The Limited Nature of Technology (part 2)

Not only is technology limited in its ability to solve deep problems, technology may actually limit both teacher and students in profound ways.   Specifically, technology may limit students thinking and inhibit teachers’ ability to understand student thinking. Technology can effectively hide aspects of a phenomenon causing students to not mentally wrestle with important observations to develop skills or conceptual models (Olson and Clough, 2001; Potter and Kelly, 2006; Lunetta et al., 2007).  When students do not wrestle with these technologically hidden aspects of phenomena, teachers may not recognize students’ misconceptions or not understand how students are conceptualizing the phenomenon under study.

Kruse (2012) provides an example of how modern technology might mask important aspects of natural phenomena and hinder both learners and teachers.

[I]magine students are learning about acid-base titrations using a computer simulation.  This simulation will be useful in showing students the endpoint and they may even be able to add the titrant “drop by drop”.  Yet, the simulation will likely not show the need to carefully swirl the solution in between drops and will not provide an opportunity for a skilled teacher to ask, “Why does your solution stay pink for longer and longer before going back to clear?”  This question pushes students to consider the manner in which particles are interacting.  Digital simulations hide this deep level of thinking about the particulate nature of matter.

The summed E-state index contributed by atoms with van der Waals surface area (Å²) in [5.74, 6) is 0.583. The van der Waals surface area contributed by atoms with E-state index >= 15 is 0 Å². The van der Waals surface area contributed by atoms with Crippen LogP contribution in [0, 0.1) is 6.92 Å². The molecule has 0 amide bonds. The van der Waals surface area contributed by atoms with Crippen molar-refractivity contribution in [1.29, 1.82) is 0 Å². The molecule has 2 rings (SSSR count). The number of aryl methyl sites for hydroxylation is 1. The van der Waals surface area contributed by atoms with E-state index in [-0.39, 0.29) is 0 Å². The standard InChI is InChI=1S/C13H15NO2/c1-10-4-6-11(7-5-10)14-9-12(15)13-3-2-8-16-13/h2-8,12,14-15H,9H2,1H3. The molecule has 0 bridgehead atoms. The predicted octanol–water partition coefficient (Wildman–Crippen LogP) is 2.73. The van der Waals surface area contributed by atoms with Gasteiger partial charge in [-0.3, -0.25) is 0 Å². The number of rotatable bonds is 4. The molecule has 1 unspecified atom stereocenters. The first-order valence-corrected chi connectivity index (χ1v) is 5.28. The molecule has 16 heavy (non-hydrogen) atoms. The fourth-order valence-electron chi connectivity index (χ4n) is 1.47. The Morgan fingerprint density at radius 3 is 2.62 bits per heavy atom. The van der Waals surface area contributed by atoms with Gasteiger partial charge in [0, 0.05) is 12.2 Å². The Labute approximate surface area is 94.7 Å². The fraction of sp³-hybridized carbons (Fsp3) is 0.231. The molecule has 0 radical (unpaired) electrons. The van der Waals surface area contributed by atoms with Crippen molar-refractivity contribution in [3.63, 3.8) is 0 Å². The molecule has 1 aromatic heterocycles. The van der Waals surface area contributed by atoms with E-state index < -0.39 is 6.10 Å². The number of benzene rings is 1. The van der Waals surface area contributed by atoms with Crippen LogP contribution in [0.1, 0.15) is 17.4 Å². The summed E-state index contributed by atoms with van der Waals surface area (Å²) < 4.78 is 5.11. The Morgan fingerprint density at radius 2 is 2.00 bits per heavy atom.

This post is from a paper I recently presented at the Association for Science Teacher Educators. For the full paper and citations, click here.

This entry was posted in Critical Examination of Technology, Education Research, Nature of Learning, Nature of Teaching, Nature of technology, Technology in the Classroom and tagged , , , , , . Bookmark the permalink.

3 Responses to The Limited Nature of Technology (part 2)

  1. dwees says:

    Using your example, you could argue that the simulation is poorly designed, because it misses an important property of the titration, the swirling. Thus, the problem is with the design, not with the tool.

    That being said, the concept that there are technologies that mask conceptual misunderstanding is a good one to note. For example, if the intention is to have students understand that multiplication is distributive, it is unlikely that they will notice this themselves if they just use a calculator. Note that the standard algorithm for doing multiplication (another technology we’ve developed) needs some unpacking to be useful in conveying this concept as well.


    • jerridkruse says:

      I know you don’t disagree with the principle & I really like your calculator example. However, I don’t fully agree that the simulation is just poorly designed. Yes, one could be sure to include the swirling aspect in the simulation, but I bet there is still something missing. As you know, I’m
      not advocating for never using simulations, just for being more aware of what we might give up when we do.

      Did you listen to ITbabble’s recent podcast. They mention both your comment & this post. They had a nice discussion, but the “pause button” fix simply misses the point. A pause button can’t add something that isn’t there ;).


  2. Pingback: Podcast Episode 16 – January 11, 2012 | Technology in the Classroom

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